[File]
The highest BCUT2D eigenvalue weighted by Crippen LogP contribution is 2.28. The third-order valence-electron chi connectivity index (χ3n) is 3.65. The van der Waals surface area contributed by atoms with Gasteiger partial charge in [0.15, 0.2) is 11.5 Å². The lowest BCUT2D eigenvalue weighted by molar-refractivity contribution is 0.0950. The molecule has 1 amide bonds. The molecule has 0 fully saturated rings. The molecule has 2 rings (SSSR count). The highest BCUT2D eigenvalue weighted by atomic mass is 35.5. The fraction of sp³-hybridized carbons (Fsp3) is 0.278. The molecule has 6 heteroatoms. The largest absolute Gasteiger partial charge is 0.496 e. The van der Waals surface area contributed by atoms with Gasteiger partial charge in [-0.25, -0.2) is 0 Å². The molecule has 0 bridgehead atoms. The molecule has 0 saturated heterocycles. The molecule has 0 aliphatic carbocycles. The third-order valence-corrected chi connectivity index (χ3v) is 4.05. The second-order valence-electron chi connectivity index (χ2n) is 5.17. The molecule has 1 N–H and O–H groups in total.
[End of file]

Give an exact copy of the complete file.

The highest BCUT2D eigenvalue weighted by Crippen LogP contribution is 2.28. The third-order valence-electron chi connectivity index (χ3n) is 3.65. The van der Waals surface area contributed by atoms with Gasteiger partial charge in [0.15, 0.2) is 11.5 Å². The lowest BCUT2D eigenvalue weighted by molar-refractivity contribution is 0.0950. The molecule has 1 amide bonds. The molecule has 0 fully saturated rings. The molecule has 2 rings (SSSR count). The highest BCUT2D eigenvalue weighted by atomic mass is 35.5. The fraction of sp³-hybridized carbons (Fsp3) is 0.278. The molecule has 6 heteroatoms. The largest absolute Gasteiger partial charge is 0.496 e. The van der Waals surface area contributed by atoms with Gasteiger partial charge in [-0.25, -0.2) is 0 Å². The molecule has 0 bridgehead atoms. The molecule has 0 saturated heterocycles. The molecule has 0 aliphatic carbocycles. The third-order valence-corrected chi connectivity index (χ3v) is 4.05. The second-order valence-electron chi connectivity index (χ2n) is 5.17. The molecule has 1 N–H and O–H groups in total.